For many years a bottle of ketchup was exactly what you would expect; A bottle of ketchup. But that well known carrier of condiments had a problem, the design made it difficult to dispense the product it held. People developed several strategies for getting the ketchup out of the bottle. Some would hold the bottle horizontally and tap the neck gently on their hand; others would hold it upside down and shake the dickens out of it. Nothing worked well and most got frustrated and stuck a knife blade down the neck of the bottle to free the tomato nectar.
Fast forward a few years and the squeeze bottle seemed like the remedy. Alas, we still had to tip and shake before the squeeze bottle would produce any results. Then a few years ago, in a stroke of pure genius, someone designed a bottle to stand upside-down, with the cap at the bottom. With gravity as our constant friend, the ketchup bottle is now always at the ready to dispense its sweet, tomatoey goodness. Just flip the cap and squeeze.
With that in mind, I was pleased to see my favorite mustard—Grey Poupon—now available in an upside down squeeze bottle. My consumerist instincts told me that this would be the greatest product advancement since Listerine Breath Strips in Citrus Flavor!
But what I discovered was shocking. This was no stroke of genius. This was the packing equivalent to the Edsel. As Elvis Costello wrote “It was a fine idea at that time, now it’s a brilliant mistake.” You see, there is a big difference in the viscosity of ketchup and Grey Poupon. When you put Grey Poupon in a squeeze bottle—upside down, downside up, regardless of its orientation—it sticks to the sides of the bottle. Once the contents are half gone, no matter how much you shake and squeeze, it just makes farting noises as it burps out infinitesimal specks of mustard.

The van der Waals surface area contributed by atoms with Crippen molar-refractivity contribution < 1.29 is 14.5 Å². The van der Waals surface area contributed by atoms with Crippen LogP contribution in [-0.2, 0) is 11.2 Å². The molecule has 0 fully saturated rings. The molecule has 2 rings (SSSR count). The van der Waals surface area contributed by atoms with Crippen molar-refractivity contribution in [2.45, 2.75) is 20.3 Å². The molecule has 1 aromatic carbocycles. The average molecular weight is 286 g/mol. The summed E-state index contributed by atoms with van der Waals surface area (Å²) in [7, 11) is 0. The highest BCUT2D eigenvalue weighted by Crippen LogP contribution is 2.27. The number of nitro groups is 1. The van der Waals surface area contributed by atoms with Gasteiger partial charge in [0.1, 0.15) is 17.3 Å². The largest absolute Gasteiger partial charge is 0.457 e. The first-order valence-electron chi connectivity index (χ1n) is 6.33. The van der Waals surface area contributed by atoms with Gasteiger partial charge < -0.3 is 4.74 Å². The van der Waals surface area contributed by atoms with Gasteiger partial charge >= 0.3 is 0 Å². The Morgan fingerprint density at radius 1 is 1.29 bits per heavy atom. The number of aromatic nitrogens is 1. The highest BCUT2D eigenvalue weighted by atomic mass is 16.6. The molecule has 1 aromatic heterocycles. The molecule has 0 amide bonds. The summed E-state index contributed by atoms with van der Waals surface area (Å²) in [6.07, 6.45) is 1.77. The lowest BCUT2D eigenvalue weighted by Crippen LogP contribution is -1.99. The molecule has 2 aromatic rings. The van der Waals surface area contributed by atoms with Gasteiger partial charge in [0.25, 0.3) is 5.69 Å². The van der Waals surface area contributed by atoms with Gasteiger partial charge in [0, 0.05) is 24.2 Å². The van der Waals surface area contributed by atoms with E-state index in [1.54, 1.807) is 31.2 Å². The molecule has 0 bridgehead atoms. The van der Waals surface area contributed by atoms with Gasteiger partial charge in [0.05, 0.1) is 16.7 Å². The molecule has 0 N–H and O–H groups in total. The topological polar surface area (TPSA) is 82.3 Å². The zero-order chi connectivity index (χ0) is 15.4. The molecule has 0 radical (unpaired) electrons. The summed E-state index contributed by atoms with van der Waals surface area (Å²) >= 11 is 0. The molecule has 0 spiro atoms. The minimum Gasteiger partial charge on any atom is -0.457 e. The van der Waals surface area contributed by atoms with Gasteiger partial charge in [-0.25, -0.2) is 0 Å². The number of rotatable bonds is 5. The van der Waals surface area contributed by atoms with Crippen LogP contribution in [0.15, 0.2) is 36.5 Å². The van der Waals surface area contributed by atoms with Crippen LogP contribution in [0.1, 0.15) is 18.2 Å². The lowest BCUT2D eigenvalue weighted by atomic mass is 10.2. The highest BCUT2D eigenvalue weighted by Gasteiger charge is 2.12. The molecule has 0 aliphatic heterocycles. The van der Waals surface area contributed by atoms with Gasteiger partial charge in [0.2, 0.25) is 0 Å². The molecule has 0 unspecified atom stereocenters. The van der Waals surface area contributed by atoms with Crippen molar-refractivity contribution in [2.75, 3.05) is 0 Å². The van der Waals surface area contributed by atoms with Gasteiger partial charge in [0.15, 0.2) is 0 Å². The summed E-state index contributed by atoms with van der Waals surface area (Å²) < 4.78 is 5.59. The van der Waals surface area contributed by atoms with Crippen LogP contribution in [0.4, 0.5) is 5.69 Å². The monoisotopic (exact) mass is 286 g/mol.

And so it is with advertising and marketing. When a cool new tool becomes available every advertiser, big and small, thinks it’s right for them. Then agencies across the world get calls asking for a Facebook/viral video/mobile app/Myspace thingy. The client doesn’t know why or how it will help their business, but if it works for ketchup, it must be right for ball bearings or donuts or snow tires.
That’s were we, the advertising professionals need to man up and just tell our clients that Grey Poupon is not Heinz Ketchup and rather than try to be what you’re not, you should be proud that you’re the best darn mustard out there, and the best way to deliver your product is in a small glass jar, just the way you’ve been doing it since 1777. Maybe the reason you’ve been selling mustard for more than 230 years is because Monsieur Poupon got it right way back then.
What do you think? Are there products you think were screwed up by being “new and improved?”